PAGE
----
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Indeed, despite years of work, neuroscientists still do not know what causes bipolar disorder, or exactly which parts of the brain are involved. That lack of knowledge has severely hampered the search for safer and more effective ways to treat the disease. The principal drugs for bipolar disorder, lithium and Depakote, have been around for decades.

Both were discovered by accident, when researchers trying to do something else noticed that the drugs eased the symptoms of patients with bipolar disorder. And though the drugs can be reasonably effective in some people, doctors have no idea how they work or which patients are most likely to benefit. In order to find better pharmaceuticals, researchers need to be able to target the exact mechanisms or structures involved in bipolar disorder.

Pinpointing the mechanisms could also lead to more accurate evaluation of the disorder. Often, diagnosis in psychiatry is done by a kind of trial and error, in which a psychiatrist makes an educated guess based on the behavior or self-reported symptoms of a patient, prescribes a medication, and sees whether or not it helps. If it doesn’t, the psychiatrist considers a different diagnosis and a different medication, until something begins to work.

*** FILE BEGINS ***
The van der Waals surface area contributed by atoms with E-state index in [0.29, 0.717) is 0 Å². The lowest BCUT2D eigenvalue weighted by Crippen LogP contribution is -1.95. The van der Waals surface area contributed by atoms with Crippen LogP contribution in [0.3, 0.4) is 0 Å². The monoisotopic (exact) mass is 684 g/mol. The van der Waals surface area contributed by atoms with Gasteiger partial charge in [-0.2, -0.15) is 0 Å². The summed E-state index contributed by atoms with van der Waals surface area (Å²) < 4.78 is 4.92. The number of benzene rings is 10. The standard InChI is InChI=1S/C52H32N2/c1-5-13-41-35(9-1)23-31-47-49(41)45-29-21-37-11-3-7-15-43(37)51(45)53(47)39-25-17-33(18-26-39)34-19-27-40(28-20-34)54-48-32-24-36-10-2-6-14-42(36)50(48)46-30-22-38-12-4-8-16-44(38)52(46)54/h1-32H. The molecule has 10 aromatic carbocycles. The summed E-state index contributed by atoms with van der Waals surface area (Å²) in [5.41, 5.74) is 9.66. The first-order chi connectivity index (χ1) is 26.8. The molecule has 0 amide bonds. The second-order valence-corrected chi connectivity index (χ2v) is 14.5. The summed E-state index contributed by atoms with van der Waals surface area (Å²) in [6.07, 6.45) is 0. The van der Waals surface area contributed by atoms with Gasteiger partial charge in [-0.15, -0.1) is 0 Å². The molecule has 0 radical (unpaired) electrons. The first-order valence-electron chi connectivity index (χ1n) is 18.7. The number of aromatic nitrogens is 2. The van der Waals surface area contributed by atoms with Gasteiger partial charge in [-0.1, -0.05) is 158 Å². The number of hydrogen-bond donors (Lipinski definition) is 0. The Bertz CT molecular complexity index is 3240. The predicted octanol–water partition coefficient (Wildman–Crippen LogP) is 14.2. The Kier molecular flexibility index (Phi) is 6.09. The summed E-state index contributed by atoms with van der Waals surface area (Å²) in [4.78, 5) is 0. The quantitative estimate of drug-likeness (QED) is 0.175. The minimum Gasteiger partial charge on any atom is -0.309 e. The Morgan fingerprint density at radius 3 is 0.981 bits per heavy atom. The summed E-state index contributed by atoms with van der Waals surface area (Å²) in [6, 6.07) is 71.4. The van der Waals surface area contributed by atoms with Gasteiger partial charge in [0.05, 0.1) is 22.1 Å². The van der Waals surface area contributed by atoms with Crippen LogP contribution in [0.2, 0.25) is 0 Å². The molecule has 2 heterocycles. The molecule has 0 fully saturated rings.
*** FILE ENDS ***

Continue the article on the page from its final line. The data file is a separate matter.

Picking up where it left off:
“What psychiatrists need is some test that will give them the answer: this patient has the disease or doesn’t,” says Port. He and other researchers hope MRI scanners will offer the definitive diagnosis. And for those in the mental-health profession, that would change everything. “I’m dedicating the rest of my career to coming up with an imaging test that will help psychiatrists diagnose” bipolar disorder and other illnesses, Port says.

Tomorrow: A deeper look at the technologies of MRI spectroscopy and DTI.

Paul Raeburn’s most recent book is Acquainted with the Night, a memoir of raising children with depression and bipolar disorder.

Home page image courtesy of John Port.

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